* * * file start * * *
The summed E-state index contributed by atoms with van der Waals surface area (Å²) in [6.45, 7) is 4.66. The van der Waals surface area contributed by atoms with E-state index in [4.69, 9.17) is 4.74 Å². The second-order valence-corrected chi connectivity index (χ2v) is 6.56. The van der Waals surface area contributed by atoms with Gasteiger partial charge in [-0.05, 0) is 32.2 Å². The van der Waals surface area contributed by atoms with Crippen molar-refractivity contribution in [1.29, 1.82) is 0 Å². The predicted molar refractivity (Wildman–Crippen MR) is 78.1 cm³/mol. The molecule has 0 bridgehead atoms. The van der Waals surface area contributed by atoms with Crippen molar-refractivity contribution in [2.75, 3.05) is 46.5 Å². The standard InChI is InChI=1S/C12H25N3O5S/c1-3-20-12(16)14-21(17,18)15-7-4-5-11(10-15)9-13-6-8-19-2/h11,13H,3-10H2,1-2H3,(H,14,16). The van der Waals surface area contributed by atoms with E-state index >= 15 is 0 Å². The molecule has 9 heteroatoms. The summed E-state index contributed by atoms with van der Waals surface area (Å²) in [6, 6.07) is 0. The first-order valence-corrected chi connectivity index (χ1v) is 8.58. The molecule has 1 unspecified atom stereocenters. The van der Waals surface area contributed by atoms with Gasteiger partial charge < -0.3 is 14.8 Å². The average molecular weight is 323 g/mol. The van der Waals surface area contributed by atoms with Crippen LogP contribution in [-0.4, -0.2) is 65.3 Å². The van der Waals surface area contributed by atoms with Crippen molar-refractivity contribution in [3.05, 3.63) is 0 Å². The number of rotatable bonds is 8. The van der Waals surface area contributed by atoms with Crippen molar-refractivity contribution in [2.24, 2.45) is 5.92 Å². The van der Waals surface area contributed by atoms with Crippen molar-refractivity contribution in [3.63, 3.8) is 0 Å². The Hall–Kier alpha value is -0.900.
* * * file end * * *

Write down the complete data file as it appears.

The summed E-state index contributed by atoms with van der Waals surface area (Å²) in [6.45, 7) is 4.66. The van der Waals surface area contributed by atoms with E-state index in [4.69, 9.17) is 4.74 Å². The second-order valence-corrected chi connectivity index (χ2v) is 6.56. The van der Waals surface area contributed by atoms with Gasteiger partial charge in [-0.05, 0) is 32.2 Å². The van der Waals surface area contributed by atoms with Crippen molar-refractivity contribution in [1.29, 1.82) is 0 Å². The predicted molar refractivity (Wildman–Crippen MR) is 78.1 cm³/mol. The molecule has 0 bridgehead atoms. The van der Waals surface area contributed by atoms with Crippen molar-refractivity contribution in [2.75, 3.05) is 46.5 Å². The standard InChI is InChI=1S/C12H25N3O5S/c1-3-20-12(16)14-21(17,18)15-7-4-5-11(10-15)9-13-6-8-19-2/h11,13H,3-10H2,1-2H3,(H,14,16). The van der Waals surface area contributed by atoms with E-state index >= 15 is 0 Å². The molecule has 9 heteroatoms. The summed E-state index contributed by atoms with van der Waals surface area (Å²) in [6, 6.07) is 0. The first-order valence-corrected chi connectivity index (χ1v) is 8.58. The molecule has 1 unspecified atom stereocenters. The van der Waals surface area contributed by atoms with Gasteiger partial charge < -0.3 is 14.8 Å². The average molecular weight is 323 g/mol. The van der Waals surface area contributed by atoms with Crippen LogP contribution in [-0.4, -0.2) is 65.3 Å². The van der Waals surface area contributed by atoms with Crippen molar-refractivity contribution in [3.05, 3.63) is 0 Å². The number of rotatable bonds is 8. The van der Waals surface area contributed by atoms with Crippen molar-refractivity contribution in [2.24, 2.45) is 5.92 Å². The van der Waals surface area contributed by atoms with Crippen molar-refractivity contribution in [3.63, 3.8) is 0 Å². The Hall–Kier alpha value is -0.900.